Maidment_The feasibility of an m health educational programme m2Hear to improve outcomes in first time hearing aid users.pdf (2.13 MB)
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The feasibility of an m-health educational programme (m2Hear) to improve outcomes in first-time hearing aid users

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journal contribution
posted on 09.12.2020, 14:43 by Melanie A. Ferguson, David MaidmentDavid Maidment, Rachel Gomez, Neil Coulson, Heather Wharrad
Objective: To (i) assess the delivery, accessibility, usability, acceptability, and adherence, and (ii) identify suitable outcome measures, for a mobile-enhanced multimedia educational programme (m2Hear) in first-time hearing aid users.
Design: A prospective, single-centre feasibility study. Study sample: First-time hearing aid users (n=59), recruited at their initial hearing assessment. Evaluations were made at 1-week and at 10-12 weeks post-hearing aid fitting.
Results: m2Hear was most commonly accessed via tablets (34.2%). Usability was high for the System Usability Scale (88.5%), and the uMARS, particularly for the Information (M=4.7), and Functionality (M=4.5) and Aesthetics (M=4.2) subscales (maximum score=5). Participant feedback was positive, with a high percent agreeing that m2Hear aided understanding of hearing aids (98%), held their interest (86%), improved confidence to use hearing aids and communicate (84%), and provided additional information to audiologist’s advice (82%). Learnings about practical hearing aid handling/maintenance skills and how to communicate with others were reportedly used equally in participant’s everyday lives. m2Hear was convenient to use, clear, concise and comprehensive. Outcome measures of social participation resulted in large effect sizes (Cohen’s d>1.6).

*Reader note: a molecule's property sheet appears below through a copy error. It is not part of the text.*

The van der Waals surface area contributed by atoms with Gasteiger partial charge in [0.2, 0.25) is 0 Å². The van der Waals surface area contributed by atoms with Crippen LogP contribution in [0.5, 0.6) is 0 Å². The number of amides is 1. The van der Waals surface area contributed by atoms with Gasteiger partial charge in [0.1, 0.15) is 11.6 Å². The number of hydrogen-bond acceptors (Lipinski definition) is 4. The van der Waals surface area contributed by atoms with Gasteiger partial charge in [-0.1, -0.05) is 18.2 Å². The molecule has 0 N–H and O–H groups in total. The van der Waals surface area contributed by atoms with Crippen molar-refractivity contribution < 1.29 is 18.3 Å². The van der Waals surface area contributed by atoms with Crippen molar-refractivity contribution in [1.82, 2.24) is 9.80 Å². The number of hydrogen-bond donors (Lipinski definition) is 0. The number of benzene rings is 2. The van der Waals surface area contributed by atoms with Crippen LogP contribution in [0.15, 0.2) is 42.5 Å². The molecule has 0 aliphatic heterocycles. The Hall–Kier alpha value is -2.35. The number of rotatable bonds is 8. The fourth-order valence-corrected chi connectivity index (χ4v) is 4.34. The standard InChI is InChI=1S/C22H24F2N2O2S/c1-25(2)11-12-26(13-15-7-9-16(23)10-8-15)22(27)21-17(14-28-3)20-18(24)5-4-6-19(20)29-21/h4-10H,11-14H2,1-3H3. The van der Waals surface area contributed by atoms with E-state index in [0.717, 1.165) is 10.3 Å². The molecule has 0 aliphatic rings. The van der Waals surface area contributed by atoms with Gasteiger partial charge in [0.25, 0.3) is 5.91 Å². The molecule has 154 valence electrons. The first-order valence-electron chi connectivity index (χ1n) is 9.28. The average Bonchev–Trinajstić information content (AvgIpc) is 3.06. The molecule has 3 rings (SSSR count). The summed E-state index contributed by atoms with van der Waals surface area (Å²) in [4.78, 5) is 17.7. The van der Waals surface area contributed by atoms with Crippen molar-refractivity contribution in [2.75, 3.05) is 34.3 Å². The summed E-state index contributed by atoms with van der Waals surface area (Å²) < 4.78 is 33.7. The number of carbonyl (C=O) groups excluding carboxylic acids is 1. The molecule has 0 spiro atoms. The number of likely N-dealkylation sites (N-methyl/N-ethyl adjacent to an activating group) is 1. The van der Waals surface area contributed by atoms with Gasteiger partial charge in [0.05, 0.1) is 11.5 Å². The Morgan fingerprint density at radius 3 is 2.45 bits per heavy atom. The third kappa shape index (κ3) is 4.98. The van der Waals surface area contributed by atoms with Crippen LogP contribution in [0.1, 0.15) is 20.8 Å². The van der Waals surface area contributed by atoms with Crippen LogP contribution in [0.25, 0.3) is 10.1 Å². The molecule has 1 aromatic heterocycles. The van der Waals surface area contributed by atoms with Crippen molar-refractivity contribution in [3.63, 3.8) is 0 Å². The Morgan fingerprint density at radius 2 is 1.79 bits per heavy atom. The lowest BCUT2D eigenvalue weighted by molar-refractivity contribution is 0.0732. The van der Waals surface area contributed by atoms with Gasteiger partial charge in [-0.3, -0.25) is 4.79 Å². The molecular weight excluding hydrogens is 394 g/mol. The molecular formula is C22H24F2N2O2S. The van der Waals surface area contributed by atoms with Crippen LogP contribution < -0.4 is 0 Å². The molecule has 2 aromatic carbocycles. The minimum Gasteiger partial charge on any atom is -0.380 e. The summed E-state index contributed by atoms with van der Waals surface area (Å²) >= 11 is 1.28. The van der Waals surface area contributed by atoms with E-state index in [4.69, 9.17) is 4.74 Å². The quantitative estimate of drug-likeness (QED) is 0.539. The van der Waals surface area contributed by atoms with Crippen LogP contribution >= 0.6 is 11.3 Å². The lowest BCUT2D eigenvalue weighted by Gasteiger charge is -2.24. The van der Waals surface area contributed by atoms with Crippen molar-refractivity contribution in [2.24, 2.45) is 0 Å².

Conclusions: Co-production of a theoretically driven, personalised educational mhealth intervention is feasible and beneficial for use in the self-management of hearing loss and hearing aids.

Funding

NIHR under its Research for Patient 35 Benefit (RfPB) Program (Grant Reference Number PB-PG-0815-20019)

History

School

  • Sport, Exercise and Health Sciences

Published in

International Journal of Audiology

Volume

60

Issue

Sup 1

Pages

S30-S41

Publisher

Taylor & Francis

Version

VoR (Version of Record)

Rights holder

© Crown Copyright

Publisher statement

This is an Open Access Article. It is published by Taylor & Francis under the Creative Commons Attribution 4.0 International Licence (CC BY 4.0). Full details of this licence are available at: https://creativecommons.org/licenses/by/4.0/

Acceptance date

11/09/2020

Publication date

2020-11-01

Copyright date

2020

ISSN

1499-2027

eISSN

1708-8186

Language

en

Depositor

Dr David Maidment. Deposit date: 15 September 2020